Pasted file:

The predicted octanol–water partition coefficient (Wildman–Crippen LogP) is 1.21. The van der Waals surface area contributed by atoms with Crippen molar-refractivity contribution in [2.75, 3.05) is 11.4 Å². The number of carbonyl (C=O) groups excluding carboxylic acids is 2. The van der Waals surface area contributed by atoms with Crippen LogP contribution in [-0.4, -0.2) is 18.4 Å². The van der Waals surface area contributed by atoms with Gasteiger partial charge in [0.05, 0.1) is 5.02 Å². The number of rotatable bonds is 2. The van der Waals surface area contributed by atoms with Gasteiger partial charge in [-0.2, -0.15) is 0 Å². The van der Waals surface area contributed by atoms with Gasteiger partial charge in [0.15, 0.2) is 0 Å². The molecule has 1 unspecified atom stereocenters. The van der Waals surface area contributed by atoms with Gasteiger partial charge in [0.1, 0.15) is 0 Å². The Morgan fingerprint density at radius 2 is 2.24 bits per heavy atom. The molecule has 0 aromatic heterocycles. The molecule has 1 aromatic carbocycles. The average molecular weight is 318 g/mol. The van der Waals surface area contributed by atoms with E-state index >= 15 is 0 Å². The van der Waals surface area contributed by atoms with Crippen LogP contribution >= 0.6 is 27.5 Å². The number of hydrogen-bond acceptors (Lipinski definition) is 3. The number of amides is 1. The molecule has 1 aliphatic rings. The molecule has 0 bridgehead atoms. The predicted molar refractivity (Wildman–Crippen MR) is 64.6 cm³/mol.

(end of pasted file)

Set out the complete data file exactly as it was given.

The predicted octanol–water partition coefficient (Wildman–Crippen LogP) is 1.21. The van der Waals surface area contributed by atoms with Crippen molar-refractivity contribution in [2.75, 3.05) is 11.4 Å². The number of carbonyl (C=O) groups excluding carboxylic acids is 2. The van der Waals surface area contributed by atoms with Crippen LogP contribution in [-0.4, -0.2) is 18.4 Å². The van der Waals surface area contributed by atoms with Gasteiger partial charge in [0.05, 0.1) is 5.02 Å². The number of rotatable bonds is 2. The van der Waals surface area contributed by atoms with Gasteiger partial charge in [-0.2, -0.15) is 0 Å². The van der Waals surface area contributed by atoms with Gasteiger partial charge in [0.15, 0.2) is 0 Å². The molecule has 1 unspecified atom stereocenters. The van der Waals surface area contributed by atoms with Gasteiger partial charge in [0.1, 0.15) is 0 Å². The Morgan fingerprint density at radius 2 is 2.24 bits per heavy atom. The molecule has 0 aromatic heterocycles. The molecule has 1 aromatic carbocycles. The average molecular weight is 318 g/mol. The van der Waals surface area contributed by atoms with E-state index >= 15 is 0 Å². The van der Waals surface area contributed by atoms with Crippen LogP contribution >= 0.6 is 27.5 Å². The number of hydrogen-bond acceptors (Lipinski definition) is 3. The number of amides is 1. The molecule has 1 aliphatic rings. The molecule has 0 bridgehead atoms. The predicted molar refractivity (Wildman–Crippen MR) is 64.6 cm³/mol.